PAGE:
There is also so much more history to the Japanese punk/hardcore scene that isn’t written about or made into a documentary like in the states. Especially anything in English. You really have to search for info about some of these bands and once you’re able to find some new band or any info about some bands/musicians/shows it means that much more. Plus I think the style and way things are run in Japan regarding the DIY punk/hardcore scene is very unique compared to the states. Definitely way more organized and I think that’s something everyone can learn from [laughs].

L.M.I. (Photo: Sam Pinola)

How does L.M.I. approach organizing shows and enlisting bands and people you dig to come together? How did these values evolve for you, and how much of a collective process has it been with Brando and Kevin? 

I do all the booking for the band. Usually, I like to try and have a general idea of when we are planning to tour a year in advance so that way I can try and plan shows more local to us around that. Beyond that I’ll try and have local area shows planned at least a few months in advance if possible. Obviously it doesn’t always work out perfectly but at least it gives us somewhat of a framework to work around.

When it comes to finding locals for shows and such I usually try to look for other shows happening in that area through Facebook groups that aren’t too far off from what we are doing. Or I’ll look to see if any friends of ours have played in a particular area first. From there I’ll see what I can find and hit up locals from that point.

I think that overtime I’ve learned just how crucial good communication between bands on a show and the venue is. It’s definitely the worst when there is a last minute problem that could have been avoided if you just checked in with someone earlier. I’ve also learned that if you’re setting up a show yourself you really can’t expect anyone to help you out with everything. Best not to rely on too many people because it just leaves more room for error. You should pretty much expect to have to do almost everything yourself unless a venue or promoter let you know otherwise.  

Since I cover the booking aspect of the band, Kevin and Brando usually help out in other ways to make sure things run smoothly. But I think over time we have all learned what really goes into setting up your own show and the proper edicate to not come off like a total asshole [laughs].

The first time we played together was at No Face with Atomic Cretins. I asked a few dudes from AC if they were into '80s East Bay bands like Chrimshrine, Isocracy, etc… and Civil Disobedience from Michigan because they sounded heavily-influenced by them all in a killer way. They weren’t familiar w/those bands, which was wild to me. It struck me then that punk has carved and ridden so many waves at this point, we may have no idea who inspired those who inspired us.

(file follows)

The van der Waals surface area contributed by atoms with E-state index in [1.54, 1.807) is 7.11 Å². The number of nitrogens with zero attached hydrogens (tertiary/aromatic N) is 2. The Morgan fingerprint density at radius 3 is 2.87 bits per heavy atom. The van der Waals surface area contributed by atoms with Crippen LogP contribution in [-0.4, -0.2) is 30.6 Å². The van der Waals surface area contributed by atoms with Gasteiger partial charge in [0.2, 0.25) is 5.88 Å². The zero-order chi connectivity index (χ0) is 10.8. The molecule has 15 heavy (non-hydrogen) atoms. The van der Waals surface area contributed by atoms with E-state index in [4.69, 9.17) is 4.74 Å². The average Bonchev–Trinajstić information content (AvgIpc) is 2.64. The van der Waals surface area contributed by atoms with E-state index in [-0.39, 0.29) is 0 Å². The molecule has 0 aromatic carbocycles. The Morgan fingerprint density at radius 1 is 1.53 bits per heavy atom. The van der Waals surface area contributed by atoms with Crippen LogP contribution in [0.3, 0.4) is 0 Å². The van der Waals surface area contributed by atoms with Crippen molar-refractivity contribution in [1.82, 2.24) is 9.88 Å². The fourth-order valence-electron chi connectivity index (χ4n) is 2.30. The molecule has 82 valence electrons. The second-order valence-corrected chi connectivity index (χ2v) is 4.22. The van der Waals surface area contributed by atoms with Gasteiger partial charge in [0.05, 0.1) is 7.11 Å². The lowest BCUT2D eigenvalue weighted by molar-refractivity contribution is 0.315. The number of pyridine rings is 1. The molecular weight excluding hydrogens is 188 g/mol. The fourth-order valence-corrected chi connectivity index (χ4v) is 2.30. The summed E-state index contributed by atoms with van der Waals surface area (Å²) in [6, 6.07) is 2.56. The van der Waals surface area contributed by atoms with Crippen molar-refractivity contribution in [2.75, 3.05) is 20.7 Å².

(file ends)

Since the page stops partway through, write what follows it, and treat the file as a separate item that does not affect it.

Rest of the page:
Your new full-length is varied as hell, and it’s layered with seemingly contrasting tones and moods. I wouldn’t compare you directly with anyone, but I discerned a very '90s hardcore sensibility throughout it, from Drive Like Jehu, to Econochrist, to Born Dead Icons, to '90s German bands like Enfold and Dawnbreed. This could definitely be an unintentional case of the above, but either way I wanted to ask a  “who are your influences?” question in a halfway-interesting, but convoluted way and pretty much nailed it, so who were your influences in developing your songwriting/guitar/vocal styles?

[Laughs] You definitely nailed it. Our influences are pretty scattered. I’d say when I was writing this album I was listening to a lot of bands like Rolo Tomassi, Mammoth Grinder, Unsane, Hot Snakes, High on Fire, Mastodon, Disclose, Forward, Kylesa, Converge, Melt-Banana and stuff along those lines. When I write lyrics though I usually end up listening to melodic stuff like Beach House, Chelsea Wolfe, True Widow, Ruby The Hatchet, and Rata Negra, to name a few. 

L.M.I. (Photo: Sam Pinola)

Excess Subconscious’ production is solid and clean while big and open. Gradwell House's Dave Downham (who’s known for his work with Fight Amp and Low Dose) recorded and mixed it like a champ. How was the recording process? I know you put a ton of care into all things L.M.I., so what was important to you about the experience and sounds?

The recording process for this album went pretty smoothly. We were able to have everything finished after about four eight hour sessions. They really have a great set up at Gradwell House. My main focus with this record production wise was that I wanted to have a raw sound without losing any clarity in the process. Two albums I believe achieved this pretty well were Wheel of War by Napalm Raid and Just Go Forward to Death by Forward. I feel that Napalm Raid’s album did a great job of sounding raw but at the same time really broadening the band's sound without overdoing it. While Forward’s album had a really great raw feel especially with the guitar tone. To me, it showcased the band's grittier live sound without losing any clarity. 

I think Excess Subconscious does a great job showcasing how we sound live. Nothing really crazy with overdubbing or making this sound too expansive where it couldn’t be recreated live. Nothing over the top. But at the same time it doesn’t sound like someone put a four track in the corner of their practice space and just pressed record haha.

Tell us about the lyrical content and imagery in your new LP, and how they compare to the themes of previous records?